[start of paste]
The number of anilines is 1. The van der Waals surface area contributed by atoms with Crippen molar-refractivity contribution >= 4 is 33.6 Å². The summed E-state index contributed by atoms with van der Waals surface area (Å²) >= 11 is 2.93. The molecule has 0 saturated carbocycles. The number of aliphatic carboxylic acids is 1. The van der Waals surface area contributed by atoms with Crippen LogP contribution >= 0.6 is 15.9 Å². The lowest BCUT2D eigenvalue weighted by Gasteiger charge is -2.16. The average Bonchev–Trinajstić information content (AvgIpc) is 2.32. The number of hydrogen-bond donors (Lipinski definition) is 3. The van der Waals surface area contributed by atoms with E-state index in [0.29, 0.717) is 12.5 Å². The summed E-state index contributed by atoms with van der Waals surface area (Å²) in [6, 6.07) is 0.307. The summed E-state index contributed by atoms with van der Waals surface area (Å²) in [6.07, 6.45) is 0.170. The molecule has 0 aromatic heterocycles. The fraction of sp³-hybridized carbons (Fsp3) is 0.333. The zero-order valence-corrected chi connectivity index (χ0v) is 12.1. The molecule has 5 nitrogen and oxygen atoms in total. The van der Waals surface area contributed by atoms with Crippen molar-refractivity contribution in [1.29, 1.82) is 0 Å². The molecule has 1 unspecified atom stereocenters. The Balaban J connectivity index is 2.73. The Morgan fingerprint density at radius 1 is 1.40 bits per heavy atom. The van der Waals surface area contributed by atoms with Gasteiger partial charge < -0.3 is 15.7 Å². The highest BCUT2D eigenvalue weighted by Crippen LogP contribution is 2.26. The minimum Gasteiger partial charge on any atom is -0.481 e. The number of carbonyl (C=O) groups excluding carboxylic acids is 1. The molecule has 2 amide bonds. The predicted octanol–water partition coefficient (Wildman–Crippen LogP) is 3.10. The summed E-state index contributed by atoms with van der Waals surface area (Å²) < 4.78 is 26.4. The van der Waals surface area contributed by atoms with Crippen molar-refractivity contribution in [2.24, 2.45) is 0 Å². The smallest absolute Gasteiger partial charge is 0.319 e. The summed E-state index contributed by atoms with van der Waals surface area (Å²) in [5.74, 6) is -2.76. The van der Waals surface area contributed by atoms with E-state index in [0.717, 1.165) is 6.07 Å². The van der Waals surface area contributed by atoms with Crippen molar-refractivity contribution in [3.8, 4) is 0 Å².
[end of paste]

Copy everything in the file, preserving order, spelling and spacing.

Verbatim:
The number of anilines is 1. The van der Waals surface area contributed by atoms with Crippen molar-refractivity contribution >= 4 is 33.6 Å². The summed E-state index contributed by atoms with van der Waals surface area (Å²) >= 11 is 2.93. The molecule has 0 saturated carbocycles. The number of aliphatic carboxylic acids is 1. The van der Waals surface area contributed by atoms with Crippen LogP contribution >= 0.6 is 15.9 Å². The lowest BCUT2D eigenvalue weighted by Gasteiger charge is -2.16. The average Bonchev–Trinajstić information content (AvgIpc) is 2.32. The number of hydrogen-bond donors (Lipinski definition) is 3. The van der Waals surface area contributed by atoms with E-state index in [0.29, 0.717) is 12.5 Å². The summed E-state index contributed by atoms with van der Waals surface area (Å²) in [6, 6.07) is 0.307. The summed E-state index contributed by atoms with van der Waals surface area (Å²) in [6.07, 6.45) is 0.170. The molecule has 0 aromatic heterocycles. The fraction of sp³-hybridized carbons (Fsp3) is 0.333. The zero-order valence-corrected chi connectivity index (χ0v) is 12.1. The molecule has 5 nitrogen and oxygen atoms in total. The van der Waals surface area contributed by atoms with Crippen molar-refractivity contribution in [1.29, 1.82) is 0 Å². The molecule has 1 unspecified atom stereocenters. The Balaban J connectivity index is 2.73. The Morgan fingerprint density at radius 1 is 1.40 bits per heavy atom. The van der Waals surface area contributed by atoms with Gasteiger partial charge < -0.3 is 15.7 Å². The highest BCUT2D eigenvalue weighted by Crippen LogP contribution is 2.26. The minimum Gasteiger partial charge on any atom is -0.481 e. The number of carbonyl (C=O) groups excluding carboxylic acids is 1. The molecule has 2 amide bonds. The predicted octanol–water partition coefficient (Wildman–Crippen LogP) is 3.10. The summed E-state index contributed by atoms with van der Waals surface area (Å²) < 4.78 is 26.4. The van der Waals surface area contributed by atoms with Crippen molar-refractivity contribution in [2.24, 2.45) is 0 Å². The smallest absolute Gasteiger partial charge is 0.319 e. The summed E-state index contributed by atoms with van der Waals surface area (Å²) in [5.74, 6) is -2.76. The van der Waals surface area contributed by atoms with E-state index in [0.717, 1.165) is 6.07 Å². The van der Waals surface area contributed by atoms with Crippen molar-refractivity contribution in [3.8, 4) is 0 Å².